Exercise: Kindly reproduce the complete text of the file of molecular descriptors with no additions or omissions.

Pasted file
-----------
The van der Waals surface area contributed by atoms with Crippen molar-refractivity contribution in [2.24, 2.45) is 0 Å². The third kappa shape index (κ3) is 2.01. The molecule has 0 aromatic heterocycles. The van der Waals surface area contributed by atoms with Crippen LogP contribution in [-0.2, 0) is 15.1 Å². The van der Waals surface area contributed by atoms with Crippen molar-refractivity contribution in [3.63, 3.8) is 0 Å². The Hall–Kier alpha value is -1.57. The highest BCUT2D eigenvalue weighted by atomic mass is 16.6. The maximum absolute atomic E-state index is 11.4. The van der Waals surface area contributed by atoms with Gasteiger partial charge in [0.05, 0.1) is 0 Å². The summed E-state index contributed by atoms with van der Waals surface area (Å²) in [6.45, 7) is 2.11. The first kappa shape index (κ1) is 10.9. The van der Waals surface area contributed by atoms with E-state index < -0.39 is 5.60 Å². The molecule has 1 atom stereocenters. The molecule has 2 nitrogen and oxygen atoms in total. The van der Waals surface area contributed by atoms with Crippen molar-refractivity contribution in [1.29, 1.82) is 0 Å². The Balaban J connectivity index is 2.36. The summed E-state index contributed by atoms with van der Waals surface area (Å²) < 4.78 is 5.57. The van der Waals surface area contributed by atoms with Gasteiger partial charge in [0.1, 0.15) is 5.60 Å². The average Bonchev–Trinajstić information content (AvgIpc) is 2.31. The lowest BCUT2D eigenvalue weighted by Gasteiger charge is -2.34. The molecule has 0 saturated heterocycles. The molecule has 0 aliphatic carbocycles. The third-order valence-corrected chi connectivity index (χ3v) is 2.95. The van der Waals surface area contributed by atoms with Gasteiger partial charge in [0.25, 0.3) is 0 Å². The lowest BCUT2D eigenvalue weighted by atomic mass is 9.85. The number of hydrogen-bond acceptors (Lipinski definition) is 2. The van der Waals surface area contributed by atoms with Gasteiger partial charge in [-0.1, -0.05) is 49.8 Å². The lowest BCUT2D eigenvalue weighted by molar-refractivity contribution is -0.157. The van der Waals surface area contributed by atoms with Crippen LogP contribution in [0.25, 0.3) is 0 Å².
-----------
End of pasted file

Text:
The van der Waals surface area contributed by atoms with Crippen molar-refractivity contribution in [2.24, 2.45) is 0 Å². The third kappa shape index (κ3) is 2.01. The molecule has 0 aromatic heterocycles. The van der Waals surface area contributed by atoms with Crippen LogP contribution in [-0.2, 0) is 15.1 Å². The van der Waals surface area contributed by atoms with Crippen molar-refractivity contribution in [3.63, 3.8) is 0 Å². The Hall–Kier alpha value is -1.57. The highest BCUT2D eigenvalue weighted by atomic mass is 16.6. The maximum absolute atomic E-state index is 11.4. The van der Waals surface area contributed by atoms with Gasteiger partial charge in [0.05, 0.1) is 0 Å². The summed E-state index contributed by atoms with van der Waals surface area (Å²) in [6.45, 7) is 2.11. The first kappa shape index (κ1) is 10.9. The van der Waals surface area contributed by atoms with E-state index < -0.39 is 5.60 Å². The molecule has 1 atom stereocenters. The molecule has 2 nitrogen and oxygen atoms in total. The van der Waals surface area contributed by atoms with Crippen molar-refractivity contribution in [1.29, 1.82) is 0 Å². The Balaban J connectivity index is 2.36. The summed E-state index contributed by atoms with van der Waals surface area (Å²) < 4.78 is 5.57. The van der Waals surface area contributed by atoms with Gasteiger partial charge in [0.1, 0.15) is 5.60 Å². The average Bonchev–Trinajstić information content (AvgIpc) is 2.31. The lowest BCUT2D eigenvalue weighted by Gasteiger charge is -2.34. The molecule has 0 saturated heterocycles. The molecule has 0 aliphatic carbocycles. The third-order valence-corrected chi connectivity index (χ3v) is 2.95. The van der Waals surface area contributed by atoms with Gasteiger partial charge in [0.25, 0.3) is 0 Å². The lowest BCUT2D eigenvalue weighted by atomic mass is 9.85. The number of hydrogen-bond acceptors (Lipinski definition) is 2. The van der Waals surface area contributed by atoms with Gasteiger partial charge in [-0.1, -0.05) is 49.8 Å². The lowest BCUT2D eigenvalue weighted by molar-refractivity contribution is -0.157. The van der Waals surface area contributed by atoms with Crippen LogP contribution in [0.25, 0.3) is 0 Å².